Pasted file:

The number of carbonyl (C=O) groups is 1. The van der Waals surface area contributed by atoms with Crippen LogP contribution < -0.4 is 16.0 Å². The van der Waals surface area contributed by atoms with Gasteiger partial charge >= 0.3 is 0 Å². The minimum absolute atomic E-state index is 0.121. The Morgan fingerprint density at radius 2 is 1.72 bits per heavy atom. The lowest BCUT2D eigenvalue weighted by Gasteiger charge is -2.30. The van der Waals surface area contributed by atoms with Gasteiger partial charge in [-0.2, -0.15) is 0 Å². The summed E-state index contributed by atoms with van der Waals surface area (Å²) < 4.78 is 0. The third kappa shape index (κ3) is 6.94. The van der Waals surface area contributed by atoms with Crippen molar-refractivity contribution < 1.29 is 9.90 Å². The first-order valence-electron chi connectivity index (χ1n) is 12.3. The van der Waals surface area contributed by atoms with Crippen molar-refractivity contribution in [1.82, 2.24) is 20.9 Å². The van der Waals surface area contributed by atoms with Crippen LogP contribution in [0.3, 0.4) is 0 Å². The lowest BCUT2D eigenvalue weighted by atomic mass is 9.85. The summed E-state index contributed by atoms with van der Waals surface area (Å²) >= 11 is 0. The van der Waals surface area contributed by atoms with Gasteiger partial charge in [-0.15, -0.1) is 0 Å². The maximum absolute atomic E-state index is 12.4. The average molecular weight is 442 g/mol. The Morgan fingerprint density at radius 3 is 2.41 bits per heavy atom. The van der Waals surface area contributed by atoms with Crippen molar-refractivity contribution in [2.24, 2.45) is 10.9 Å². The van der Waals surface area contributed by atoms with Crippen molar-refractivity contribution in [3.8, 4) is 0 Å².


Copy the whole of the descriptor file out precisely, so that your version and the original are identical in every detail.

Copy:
The number of carbonyl (C=O) groups is 1. The van der Waals surface area contributed by atoms with Crippen LogP contribution < -0.4 is 16.0 Å². The van der Waals surface area contributed by atoms with Gasteiger partial charge >= 0.3 is 0 Å². The minimum absolute atomic E-state index is 0.121. The Morgan fingerprint density at radius 2 is 1.72 bits per heavy atom. The lowest BCUT2D eigenvalue weighted by Gasteiger charge is -2.30. The van der Waals surface area contributed by atoms with Gasteiger partial charge in [-0.2, -0.15) is 0 Å². The summed E-state index contributed by atoms with van der Waals surface area (Å²) < 4.78 is 0. The third kappa shape index (κ3) is 6.94. The van der Waals surface area contributed by atoms with Crippen molar-refractivity contribution < 1.29 is 9.90 Å². The first-order valence-electron chi connectivity index (χ1n) is 12.3. The van der Waals surface area contributed by atoms with Crippen molar-refractivity contribution in [1.82, 2.24) is 20.9 Å². The van der Waals surface area contributed by atoms with Crippen LogP contribution in [0.3, 0.4) is 0 Å². The lowest BCUT2D eigenvalue weighted by atomic mass is 9.85. The summed E-state index contributed by atoms with van der Waals surface area (Å²) >= 11 is 0. The van der Waals surface area contributed by atoms with Gasteiger partial charge in [-0.15, -0.1) is 0 Å². The maximum absolute atomic E-state index is 12.4. The average molecular weight is 442 g/mol. The Morgan fingerprint density at radius 3 is 2.41 bits per heavy atom. The van der Waals surface area contributed by atoms with Crippen molar-refractivity contribution in [2.24, 2.45) is 10.9 Å². The van der Waals surface area contributed by atoms with Crippen molar-refractivity contribution in [3.8, 4) is 0 Å².